Up in Chelsea, "Painting: Now and Forever, Part II," a slightly more focused two-gallery group exhibition, runs until August 15. Spread over Matthew Marks and Greene Naftali galleries, it is billed as a "highly subjective, celebratory survey of contemporary painting," and is a follow-up to a previous show with the same title, held ten years ago at Matthew Marks and Pat Hearn galleries.

Weightless luminosity is the predominant impression this time at Marks, aided by the gallery’s eight skylights. The exhibition’s definition of painting is elastic enough to include a tablecloth from a dinner at the Guggenheim stretched over wooden bars by Reena Spaulings, and a framed mirror by Katherina Fritsch.

Artists who use real paint tend to be equally flippant. Untitled (2000), by Michael Majerus, is an insouciant sprayed side-view of a skull that says "fuck the artist" in small letters on the bottom. Michael Krebber’s lackadaisical scribble of blue and green acrylic, Contempt for One’s Own Work as Planning for Career (2001), gains a dash of black humor from its caustic title.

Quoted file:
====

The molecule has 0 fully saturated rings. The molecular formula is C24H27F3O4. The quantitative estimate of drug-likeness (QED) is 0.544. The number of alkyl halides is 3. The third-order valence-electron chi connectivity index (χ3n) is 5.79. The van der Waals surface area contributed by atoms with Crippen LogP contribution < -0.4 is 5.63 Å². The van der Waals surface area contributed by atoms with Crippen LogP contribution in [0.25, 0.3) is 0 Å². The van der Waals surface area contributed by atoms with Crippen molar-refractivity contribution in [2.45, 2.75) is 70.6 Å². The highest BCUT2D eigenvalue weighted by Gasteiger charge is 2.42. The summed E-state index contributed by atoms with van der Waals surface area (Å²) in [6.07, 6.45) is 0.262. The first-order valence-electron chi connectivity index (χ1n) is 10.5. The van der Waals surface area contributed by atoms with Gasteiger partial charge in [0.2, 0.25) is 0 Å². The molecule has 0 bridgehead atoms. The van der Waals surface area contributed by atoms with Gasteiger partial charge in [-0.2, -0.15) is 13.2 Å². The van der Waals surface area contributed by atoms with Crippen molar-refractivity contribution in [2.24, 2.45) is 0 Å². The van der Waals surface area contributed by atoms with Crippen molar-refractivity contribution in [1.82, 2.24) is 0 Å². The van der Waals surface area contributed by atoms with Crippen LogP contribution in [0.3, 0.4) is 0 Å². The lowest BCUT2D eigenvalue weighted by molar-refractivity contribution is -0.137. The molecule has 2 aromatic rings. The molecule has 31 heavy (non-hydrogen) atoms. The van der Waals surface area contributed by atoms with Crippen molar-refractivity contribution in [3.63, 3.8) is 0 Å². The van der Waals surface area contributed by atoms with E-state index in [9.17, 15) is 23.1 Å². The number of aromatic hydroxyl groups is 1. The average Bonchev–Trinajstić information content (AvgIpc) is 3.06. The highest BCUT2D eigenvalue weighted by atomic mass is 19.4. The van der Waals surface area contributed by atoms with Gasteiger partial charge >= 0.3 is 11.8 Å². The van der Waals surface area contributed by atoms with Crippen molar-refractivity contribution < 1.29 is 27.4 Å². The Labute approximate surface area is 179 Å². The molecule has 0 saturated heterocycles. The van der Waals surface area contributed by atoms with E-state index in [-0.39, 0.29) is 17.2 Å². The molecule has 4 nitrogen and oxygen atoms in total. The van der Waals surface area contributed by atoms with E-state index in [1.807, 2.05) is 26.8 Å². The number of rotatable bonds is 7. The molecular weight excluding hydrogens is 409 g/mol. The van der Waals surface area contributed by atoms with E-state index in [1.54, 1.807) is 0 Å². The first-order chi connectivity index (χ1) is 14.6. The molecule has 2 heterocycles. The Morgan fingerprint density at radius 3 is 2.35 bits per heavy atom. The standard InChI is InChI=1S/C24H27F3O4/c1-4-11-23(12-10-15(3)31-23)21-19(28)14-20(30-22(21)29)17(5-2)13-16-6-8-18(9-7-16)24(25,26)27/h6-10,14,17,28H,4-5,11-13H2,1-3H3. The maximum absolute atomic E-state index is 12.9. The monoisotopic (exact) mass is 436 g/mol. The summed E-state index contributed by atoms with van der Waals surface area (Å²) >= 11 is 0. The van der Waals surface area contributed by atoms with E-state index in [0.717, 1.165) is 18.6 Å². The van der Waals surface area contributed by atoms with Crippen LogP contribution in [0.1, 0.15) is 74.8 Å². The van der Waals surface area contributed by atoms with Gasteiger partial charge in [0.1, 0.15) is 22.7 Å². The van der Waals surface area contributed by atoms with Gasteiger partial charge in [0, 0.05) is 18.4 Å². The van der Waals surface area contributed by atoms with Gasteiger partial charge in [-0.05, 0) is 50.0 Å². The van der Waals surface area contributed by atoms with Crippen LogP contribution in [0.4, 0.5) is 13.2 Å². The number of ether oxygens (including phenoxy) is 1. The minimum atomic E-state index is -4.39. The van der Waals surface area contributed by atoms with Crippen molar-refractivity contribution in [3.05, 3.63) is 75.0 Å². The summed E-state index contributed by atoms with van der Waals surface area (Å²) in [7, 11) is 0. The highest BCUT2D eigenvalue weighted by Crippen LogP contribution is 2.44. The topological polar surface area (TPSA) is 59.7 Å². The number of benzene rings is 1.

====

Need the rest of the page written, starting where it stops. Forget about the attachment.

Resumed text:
Textiles make a strong showing at Greene Naftali’s slightly darker toned portion of the exhibition, including two predominately black, red and blue works hanging in a corner of the main gallery. Moving Circus (2008), an unstretched collaboration between Kai Althoff and Erin Allen, features various dilapidated tent-like fabrics painted with tiny black bicycles and dribbled with grids of glue.

The bold striped fabric appliqué on Cosima Van Bonin’s Straight, No Chaser (2007) is also stitched together, and embellished with tiny embroidered cartoon figures. And in Carpet #2 (2003), Mike Kelley gives painting a metaphoric raspberry by rolling some red fluorescent acrylic over a section of an ordinary rug and sticking it in a frame. Prices range from $9,000 to $1.4 million.

More juvenile irreverence can be found in "I Won’t Grow Up," a group show curated by collector Beth de Woody and artist Donald Baechler, at Cheim and Read, June 26-Aug. 29. 2008. Rob Wynne’s sculptured wall text in mirrored glass letters is the first work that comes into view, shimmering like a pool of melting light. "The Last Fairy Tale," it reads -- providing an epitaph for the innocence that is definitely not in evidence in most of the works on view.